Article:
This fascinating photo comes from the final act of the life of Carl Gustaf Hellqvist, one of Sweden’s most important artists of the late 19th century. Hellqvist painted historical scenes with a very romantic bent (I’ve featured some pictures in the same category from Norway). Though trained in Stockholm, Hellqvist moved to Munich in 1879 where he maintained this studio, though he and his wife went back and forth between Munich and Paris. Unfortunately his career was cut short by some sort of neurological illness–he suffered from severe headaches–which ultimately killed him in 1890 at age 38. This photo was taken as he was dying and his studio and its artifacts sold off to help pay his bills.
What’s interesting about this picture is that there is more history than art in it. I don’t see palettes, paints or canvases, or the stereotypical half-draped Grecian nudes as you often think of seeing in an artist’s studio. Indeed Hellqvist seems to have been a prodigious collector of historical knickknacks. In this photo I see a knight’s helmet that looks like something out of Braveheart, several pieces of plate armor probably from the 16th century, what looks like a Spanish conquistador’s helmet, and numerous religious artifacts including jeweled crosses and various items of a medieval/Early Modern church nature. Who knows if it’s genuine, but it didn’t need to be for an artist’s purposes. All of this stuff fits well with the kind of thing Hellqvist painted, such as “The Death of Sten Sture the Younger on the Ice of Lake Mälaren, 1520.” Romantic depictions of the past, especially the past before industrialization and modernization, were huge in popular culture of the late 19th century. Many artists made their living depicting subjects such as these.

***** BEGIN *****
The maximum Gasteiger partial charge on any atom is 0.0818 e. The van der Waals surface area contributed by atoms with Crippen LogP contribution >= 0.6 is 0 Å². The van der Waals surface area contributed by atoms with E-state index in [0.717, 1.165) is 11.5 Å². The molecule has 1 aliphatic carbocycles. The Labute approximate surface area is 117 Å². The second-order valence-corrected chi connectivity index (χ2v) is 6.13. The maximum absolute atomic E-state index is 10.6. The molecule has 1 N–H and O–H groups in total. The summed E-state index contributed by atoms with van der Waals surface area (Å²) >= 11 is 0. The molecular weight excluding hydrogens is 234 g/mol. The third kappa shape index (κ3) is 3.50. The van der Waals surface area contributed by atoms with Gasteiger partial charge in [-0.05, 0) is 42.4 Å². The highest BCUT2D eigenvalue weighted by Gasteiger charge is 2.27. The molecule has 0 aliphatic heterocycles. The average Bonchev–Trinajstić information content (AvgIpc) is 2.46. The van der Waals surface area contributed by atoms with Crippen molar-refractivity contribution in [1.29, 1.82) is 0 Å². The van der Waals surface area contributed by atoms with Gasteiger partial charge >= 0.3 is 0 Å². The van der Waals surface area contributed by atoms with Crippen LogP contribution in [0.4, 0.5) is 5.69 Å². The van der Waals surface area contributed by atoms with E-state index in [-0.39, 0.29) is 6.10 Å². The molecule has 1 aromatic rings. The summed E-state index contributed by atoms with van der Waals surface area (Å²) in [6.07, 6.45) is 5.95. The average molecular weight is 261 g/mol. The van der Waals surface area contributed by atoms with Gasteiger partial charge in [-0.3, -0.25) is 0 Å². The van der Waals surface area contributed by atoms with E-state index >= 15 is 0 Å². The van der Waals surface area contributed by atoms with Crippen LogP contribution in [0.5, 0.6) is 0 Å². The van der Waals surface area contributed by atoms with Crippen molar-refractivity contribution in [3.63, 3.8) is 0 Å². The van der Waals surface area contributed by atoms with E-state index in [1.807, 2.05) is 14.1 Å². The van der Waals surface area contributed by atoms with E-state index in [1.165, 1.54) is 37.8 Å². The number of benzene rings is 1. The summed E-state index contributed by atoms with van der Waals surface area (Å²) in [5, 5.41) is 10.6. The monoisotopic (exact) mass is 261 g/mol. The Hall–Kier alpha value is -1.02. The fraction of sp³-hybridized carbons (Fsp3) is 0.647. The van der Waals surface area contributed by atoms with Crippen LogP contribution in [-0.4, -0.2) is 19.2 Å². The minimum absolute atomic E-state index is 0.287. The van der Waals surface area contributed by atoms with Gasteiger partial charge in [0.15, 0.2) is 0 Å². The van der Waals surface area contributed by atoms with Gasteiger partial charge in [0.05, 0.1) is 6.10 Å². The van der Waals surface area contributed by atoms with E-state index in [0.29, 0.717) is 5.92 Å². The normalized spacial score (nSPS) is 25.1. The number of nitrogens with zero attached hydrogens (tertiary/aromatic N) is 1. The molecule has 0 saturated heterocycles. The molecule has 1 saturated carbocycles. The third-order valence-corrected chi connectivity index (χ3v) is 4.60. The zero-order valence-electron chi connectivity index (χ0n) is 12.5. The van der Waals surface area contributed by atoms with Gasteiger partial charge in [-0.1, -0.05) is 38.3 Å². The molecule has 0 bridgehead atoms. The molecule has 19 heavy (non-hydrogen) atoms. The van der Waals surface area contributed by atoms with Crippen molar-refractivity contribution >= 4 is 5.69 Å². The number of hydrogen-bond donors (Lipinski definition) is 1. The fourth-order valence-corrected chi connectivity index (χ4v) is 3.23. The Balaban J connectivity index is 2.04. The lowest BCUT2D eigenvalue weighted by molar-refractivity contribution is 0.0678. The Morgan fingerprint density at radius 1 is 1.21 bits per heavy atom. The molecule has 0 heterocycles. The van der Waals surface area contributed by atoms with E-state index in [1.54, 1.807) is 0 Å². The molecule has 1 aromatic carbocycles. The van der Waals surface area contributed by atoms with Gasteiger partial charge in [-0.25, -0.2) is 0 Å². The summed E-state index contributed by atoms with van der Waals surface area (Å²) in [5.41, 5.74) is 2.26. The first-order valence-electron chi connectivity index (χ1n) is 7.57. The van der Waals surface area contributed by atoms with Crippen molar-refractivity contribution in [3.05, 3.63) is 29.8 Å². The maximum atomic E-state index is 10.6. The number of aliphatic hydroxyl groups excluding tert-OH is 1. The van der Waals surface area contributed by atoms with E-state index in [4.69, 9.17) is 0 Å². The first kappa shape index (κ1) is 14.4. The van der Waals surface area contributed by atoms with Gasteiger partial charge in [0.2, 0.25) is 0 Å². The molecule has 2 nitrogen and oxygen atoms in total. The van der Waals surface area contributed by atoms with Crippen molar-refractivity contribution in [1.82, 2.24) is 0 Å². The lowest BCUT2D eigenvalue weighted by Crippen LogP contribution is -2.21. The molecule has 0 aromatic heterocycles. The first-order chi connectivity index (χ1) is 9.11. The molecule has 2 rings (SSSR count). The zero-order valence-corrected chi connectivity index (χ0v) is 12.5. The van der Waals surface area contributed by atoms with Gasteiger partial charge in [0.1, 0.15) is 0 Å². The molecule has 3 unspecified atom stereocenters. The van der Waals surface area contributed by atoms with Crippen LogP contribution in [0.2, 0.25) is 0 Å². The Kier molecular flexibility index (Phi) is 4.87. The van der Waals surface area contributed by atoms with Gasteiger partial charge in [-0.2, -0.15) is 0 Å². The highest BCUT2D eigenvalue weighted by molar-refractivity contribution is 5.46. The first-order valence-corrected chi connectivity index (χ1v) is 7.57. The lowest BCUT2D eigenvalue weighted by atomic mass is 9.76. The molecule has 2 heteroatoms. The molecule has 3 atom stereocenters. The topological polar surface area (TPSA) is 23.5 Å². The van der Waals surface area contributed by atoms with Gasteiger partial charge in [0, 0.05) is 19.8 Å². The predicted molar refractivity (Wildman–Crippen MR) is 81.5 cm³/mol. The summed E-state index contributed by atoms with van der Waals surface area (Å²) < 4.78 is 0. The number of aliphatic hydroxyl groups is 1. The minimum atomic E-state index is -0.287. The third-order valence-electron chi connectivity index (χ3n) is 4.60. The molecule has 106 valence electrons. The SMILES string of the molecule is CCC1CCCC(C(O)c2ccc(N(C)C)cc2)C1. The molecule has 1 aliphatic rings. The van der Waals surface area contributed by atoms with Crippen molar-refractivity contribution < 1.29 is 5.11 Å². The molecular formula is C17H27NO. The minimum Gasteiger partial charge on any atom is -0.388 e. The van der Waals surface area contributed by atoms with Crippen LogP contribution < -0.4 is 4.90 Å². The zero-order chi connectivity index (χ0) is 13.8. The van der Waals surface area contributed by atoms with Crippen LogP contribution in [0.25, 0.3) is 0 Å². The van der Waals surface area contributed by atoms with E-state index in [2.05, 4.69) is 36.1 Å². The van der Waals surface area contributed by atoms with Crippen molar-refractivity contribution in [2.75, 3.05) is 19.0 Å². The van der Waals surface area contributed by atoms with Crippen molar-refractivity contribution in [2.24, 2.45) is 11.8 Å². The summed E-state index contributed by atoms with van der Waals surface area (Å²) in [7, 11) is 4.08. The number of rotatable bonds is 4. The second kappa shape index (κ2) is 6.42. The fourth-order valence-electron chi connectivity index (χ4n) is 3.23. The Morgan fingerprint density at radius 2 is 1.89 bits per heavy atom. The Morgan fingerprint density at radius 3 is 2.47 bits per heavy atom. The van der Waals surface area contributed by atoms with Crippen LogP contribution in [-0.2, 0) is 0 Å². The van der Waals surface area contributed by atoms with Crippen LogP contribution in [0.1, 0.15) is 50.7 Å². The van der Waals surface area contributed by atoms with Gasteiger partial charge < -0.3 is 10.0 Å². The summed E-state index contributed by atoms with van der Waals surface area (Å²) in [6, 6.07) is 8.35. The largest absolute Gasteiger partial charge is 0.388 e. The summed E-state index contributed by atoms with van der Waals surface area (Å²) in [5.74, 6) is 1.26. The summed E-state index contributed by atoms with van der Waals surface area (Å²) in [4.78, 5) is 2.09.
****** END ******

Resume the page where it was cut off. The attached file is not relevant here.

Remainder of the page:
“The Death of Sten Sture the Younger” is typical of Hellqvist’s paintings.
I have no idea what might have happened to this room in later years, but it’s safe to say that Hellqvist’s collection was scattered to the winds in the years after his death. This photo has survived in the Nationalmuseum in Stockholm as a testament to one of Sweden’s most gifted painters of the period.